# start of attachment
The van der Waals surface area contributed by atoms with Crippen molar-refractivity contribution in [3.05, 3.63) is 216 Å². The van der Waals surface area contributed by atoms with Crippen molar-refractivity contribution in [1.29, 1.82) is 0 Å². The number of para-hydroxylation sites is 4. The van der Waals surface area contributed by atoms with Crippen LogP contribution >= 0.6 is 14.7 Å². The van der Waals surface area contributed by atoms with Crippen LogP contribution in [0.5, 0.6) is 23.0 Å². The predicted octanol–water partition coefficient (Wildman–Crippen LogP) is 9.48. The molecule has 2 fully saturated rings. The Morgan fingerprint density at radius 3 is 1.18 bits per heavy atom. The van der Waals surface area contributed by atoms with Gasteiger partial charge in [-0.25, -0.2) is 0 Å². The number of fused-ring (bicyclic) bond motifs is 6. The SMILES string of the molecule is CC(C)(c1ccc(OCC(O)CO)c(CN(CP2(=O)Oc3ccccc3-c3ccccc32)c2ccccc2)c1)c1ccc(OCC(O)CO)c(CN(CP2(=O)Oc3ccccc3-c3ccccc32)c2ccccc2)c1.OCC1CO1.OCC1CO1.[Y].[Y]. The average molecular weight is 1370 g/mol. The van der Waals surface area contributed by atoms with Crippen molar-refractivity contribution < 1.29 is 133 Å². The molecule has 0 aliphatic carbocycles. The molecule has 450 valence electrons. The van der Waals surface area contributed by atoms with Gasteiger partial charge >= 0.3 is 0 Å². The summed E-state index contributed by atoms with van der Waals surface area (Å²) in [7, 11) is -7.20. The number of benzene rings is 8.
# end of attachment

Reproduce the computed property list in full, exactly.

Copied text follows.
The van der Waals surface area contributed by atoms with Crippen molar-refractivity contribution in [3.05, 3.63) is 216 Å². The van der Waals surface area contributed by atoms with Crippen molar-refractivity contribution in [1.29, 1.82) is 0 Å². The number of para-hydroxylation sites is 4. The van der Waals surface area contributed by atoms with Crippen LogP contribution >= 0.6 is 14.7 Å². The van der Waals surface area contributed by atoms with Crippen LogP contribution in [0.5, 0.6) is 23.0 Å². The predicted octanol–water partition coefficient (Wildman–Crippen LogP) is 9.48. The molecule has 2 fully saturated rings. The Morgan fingerprint density at radius 3 is 1.18 bits per heavy atom. The van der Waals surface area contributed by atoms with Gasteiger partial charge in [-0.25, -0.2) is 0 Å². The number of fused-ring (bicyclic) bond motifs is 6. The SMILES string of the molecule is CC(C)(c1ccc(OCC(O)CO)c(CN(CP2(=O)Oc3ccccc3-c3ccccc32)c2ccccc2)c1)c1ccc(OCC(O)CO)c(CN(CP2(=O)Oc3ccccc3-c3ccccc32)c2ccccc2)c1.OCC1CO1.OCC1CO1.[Y].[Y]. The average molecular weight is 1370 g/mol. The van der Waals surface area contributed by atoms with Crippen molar-refractivity contribution < 1.29 is 133 Å². The molecule has 0 aliphatic carbocycles. The molecule has 450 valence electrons. The van der Waals surface area contributed by atoms with Gasteiger partial charge >= 0.3 is 0 Å². The summed E-state index contributed by atoms with van der Waals surface area (Å²) in [7, 11) is -7.20. The number of benzene rings is 8.